Kitsilano real estate records were broken on Tuesday after a home sold for $735,000 over the asking price of $3.5 million.
The house at 3555 West 1st Avenue was built in 1912, is 3,400 square feet and sits on a standard 33 x 120 foot lot without a view. The selling price of $4.23 million is about $1.6 million above the lot’s assessed property value.
“For it to go over $4 million is remarkable. I had five offers,” Price tells Vancity Buzz. “These were local buyers just looking to make a shift who wanted to move into this area.”
“They were willing to sacrifice lot size to move into this area.”
The home had been renovated back in 2010, “down to the studs,” says Price, which is unusual for houses in the area.
One local real estate expert, however, thinks things are getting out of hand.
“These prices are getting pretty freaking nuts in my opinion,” Thomas Davidoff with UBC’s Sauder School of Business tells Vancity Buzz.
Davidoff says purchasing a lot for that much money is only beneficial to the buyer if they plan on developing it. Buying that Kitsilano lot for $4.2 million, in his opinion, doesn’t make much sense.
“As a proposition for someone who’s going to live in that house and what you’re getting for four million plus – that is a ridiculous joke and that is not something that’s going to work for people who just make a living in Vancouver.”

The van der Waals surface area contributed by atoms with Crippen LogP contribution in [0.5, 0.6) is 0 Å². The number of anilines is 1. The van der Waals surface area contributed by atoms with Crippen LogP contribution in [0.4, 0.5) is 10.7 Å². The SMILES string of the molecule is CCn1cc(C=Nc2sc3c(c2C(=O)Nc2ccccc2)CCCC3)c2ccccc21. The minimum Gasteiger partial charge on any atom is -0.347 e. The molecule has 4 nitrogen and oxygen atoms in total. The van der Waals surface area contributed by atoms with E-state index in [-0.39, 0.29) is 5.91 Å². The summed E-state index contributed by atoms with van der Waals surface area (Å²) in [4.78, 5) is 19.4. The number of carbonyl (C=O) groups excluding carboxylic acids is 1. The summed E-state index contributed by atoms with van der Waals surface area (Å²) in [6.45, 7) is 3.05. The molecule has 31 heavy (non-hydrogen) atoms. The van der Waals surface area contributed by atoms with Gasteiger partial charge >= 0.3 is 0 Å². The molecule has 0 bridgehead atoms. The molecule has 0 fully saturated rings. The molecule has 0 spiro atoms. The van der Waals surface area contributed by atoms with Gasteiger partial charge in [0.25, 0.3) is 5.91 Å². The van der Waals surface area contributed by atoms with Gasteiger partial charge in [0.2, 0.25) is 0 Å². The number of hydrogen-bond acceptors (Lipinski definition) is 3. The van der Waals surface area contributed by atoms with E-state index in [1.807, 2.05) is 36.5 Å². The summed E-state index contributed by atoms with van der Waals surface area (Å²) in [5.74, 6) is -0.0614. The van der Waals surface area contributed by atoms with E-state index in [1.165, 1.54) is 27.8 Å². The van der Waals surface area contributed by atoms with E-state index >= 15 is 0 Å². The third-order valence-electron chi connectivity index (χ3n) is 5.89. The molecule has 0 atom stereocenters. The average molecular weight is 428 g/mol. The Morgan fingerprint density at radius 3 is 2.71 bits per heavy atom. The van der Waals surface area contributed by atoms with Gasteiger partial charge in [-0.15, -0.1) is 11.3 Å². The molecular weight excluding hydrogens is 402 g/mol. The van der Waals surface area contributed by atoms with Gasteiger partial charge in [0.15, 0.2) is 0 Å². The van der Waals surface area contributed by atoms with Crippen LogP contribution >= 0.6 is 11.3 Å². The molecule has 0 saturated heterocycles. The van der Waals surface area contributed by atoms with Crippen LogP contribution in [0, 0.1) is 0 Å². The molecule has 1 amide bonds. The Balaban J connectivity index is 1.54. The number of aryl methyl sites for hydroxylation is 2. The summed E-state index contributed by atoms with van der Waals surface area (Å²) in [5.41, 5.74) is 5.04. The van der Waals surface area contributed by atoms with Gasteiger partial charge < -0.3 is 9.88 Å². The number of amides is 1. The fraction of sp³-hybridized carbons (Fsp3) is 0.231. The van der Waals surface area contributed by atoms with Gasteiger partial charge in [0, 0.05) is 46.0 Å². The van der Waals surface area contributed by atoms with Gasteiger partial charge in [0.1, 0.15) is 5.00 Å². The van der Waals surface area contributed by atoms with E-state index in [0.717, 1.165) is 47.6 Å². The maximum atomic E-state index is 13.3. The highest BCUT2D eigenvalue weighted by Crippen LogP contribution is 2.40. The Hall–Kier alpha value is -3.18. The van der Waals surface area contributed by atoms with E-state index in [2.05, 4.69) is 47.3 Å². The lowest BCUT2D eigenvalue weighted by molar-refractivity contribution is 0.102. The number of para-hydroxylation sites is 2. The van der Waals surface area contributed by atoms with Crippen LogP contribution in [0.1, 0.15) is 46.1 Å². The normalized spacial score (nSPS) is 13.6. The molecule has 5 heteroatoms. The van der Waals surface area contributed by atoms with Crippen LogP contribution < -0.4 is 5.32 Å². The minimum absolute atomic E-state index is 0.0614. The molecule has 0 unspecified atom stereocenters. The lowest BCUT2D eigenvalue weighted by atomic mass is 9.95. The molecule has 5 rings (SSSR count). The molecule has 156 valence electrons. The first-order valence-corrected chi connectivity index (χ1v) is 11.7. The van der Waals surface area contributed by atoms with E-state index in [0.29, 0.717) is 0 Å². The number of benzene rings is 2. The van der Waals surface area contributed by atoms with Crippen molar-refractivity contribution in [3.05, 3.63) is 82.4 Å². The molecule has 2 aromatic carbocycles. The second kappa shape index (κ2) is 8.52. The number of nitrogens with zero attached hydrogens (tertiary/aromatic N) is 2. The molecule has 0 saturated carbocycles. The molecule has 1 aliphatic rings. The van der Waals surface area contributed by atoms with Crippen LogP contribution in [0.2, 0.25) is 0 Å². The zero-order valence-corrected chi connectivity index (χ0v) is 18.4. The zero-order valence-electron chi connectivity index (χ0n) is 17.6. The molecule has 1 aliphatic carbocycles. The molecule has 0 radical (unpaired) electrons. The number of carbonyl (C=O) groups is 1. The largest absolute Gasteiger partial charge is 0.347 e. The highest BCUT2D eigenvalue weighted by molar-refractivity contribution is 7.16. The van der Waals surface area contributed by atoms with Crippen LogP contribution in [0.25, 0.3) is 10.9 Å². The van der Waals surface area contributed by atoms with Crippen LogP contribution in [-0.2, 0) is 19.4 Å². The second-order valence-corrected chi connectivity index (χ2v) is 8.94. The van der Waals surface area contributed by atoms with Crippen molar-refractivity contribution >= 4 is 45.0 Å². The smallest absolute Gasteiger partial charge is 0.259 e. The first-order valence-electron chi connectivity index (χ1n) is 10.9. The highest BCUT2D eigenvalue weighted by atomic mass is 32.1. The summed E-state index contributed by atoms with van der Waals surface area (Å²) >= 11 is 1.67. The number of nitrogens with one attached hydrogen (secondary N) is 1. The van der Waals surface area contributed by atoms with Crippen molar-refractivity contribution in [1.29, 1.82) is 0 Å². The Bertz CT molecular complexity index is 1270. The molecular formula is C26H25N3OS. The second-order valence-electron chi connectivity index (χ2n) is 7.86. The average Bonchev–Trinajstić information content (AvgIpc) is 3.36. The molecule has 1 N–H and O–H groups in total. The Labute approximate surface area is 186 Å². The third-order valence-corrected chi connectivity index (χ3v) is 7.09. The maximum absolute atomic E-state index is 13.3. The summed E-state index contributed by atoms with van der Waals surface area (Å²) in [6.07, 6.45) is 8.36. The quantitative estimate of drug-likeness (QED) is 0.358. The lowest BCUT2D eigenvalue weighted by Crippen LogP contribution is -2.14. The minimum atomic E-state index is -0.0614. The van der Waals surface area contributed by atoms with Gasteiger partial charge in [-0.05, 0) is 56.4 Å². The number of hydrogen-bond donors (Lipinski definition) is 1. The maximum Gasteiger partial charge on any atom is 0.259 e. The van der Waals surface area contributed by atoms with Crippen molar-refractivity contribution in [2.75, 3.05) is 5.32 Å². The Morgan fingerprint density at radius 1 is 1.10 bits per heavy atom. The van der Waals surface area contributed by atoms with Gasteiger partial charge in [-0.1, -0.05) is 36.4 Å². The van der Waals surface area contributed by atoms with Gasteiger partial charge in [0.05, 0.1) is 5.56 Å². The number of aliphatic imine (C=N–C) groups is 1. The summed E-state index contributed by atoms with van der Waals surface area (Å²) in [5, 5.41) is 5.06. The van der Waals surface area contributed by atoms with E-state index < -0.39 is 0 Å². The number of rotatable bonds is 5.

In order to afford a detached home in many areas of Metro Vancouver, Davidoff says you need to be “filthy stinking rich.” He uses North Vancouver as an example, where he says buyers have to be wealthy in order to purchase a detached home in the city, even in Lynn Valley, an area that’s appreciating far beyond what’s within reach for the majority of home buyers, which Davidoff says wasn’t the case just two or three years ago.
While he’s hesitant to say whether we can expect to see more over-asking-price offers like this one in Vancouver, Davidoff says the market is driven by what people are willing to pay in the end.
“We are at risk of it. This business of rich people from all over the world – that’s what’s driving these prices up.”
“This is not a locals’ market. The incomes here just don’t support it,” says Davidoff.
Another local real estate expert isn’t surprised by the offer these buyers put forward to purchase the home in Kitsilano. Adam Scalena, who hosts a podcast that discusses real estate in Vancouver, says offers of $200,000 over the asking price of a home have become par for the course. Beyond that, he says a home in West Vancouver recently sold for $1.26 million over asking.
“Whether foreign or not, everyone is frustrated competing on the low supply of homes, which is making people bid very aggressively,” he tells Vancity Buzz. “The market is jumping at a pace where the sold comparables don’t support the sale price.”
Scalena says the massive leaps in local real estate prices can be partially attributed to a low Canadian dollar and even lower inventory. He says sellers don’t want to sell because it’s very tough to find something else if they need to stay in Vancouver.
For his part, Davidoff says it’s impossible to pinpoint where Vancouver’s housing market is heading next, but the risks are astronomical.
“The uncertainty around Vancouver’s housing market is huge. I believe prices are going to keep on rocking, but at this point we’re at huge risk of a collapse too,” he says.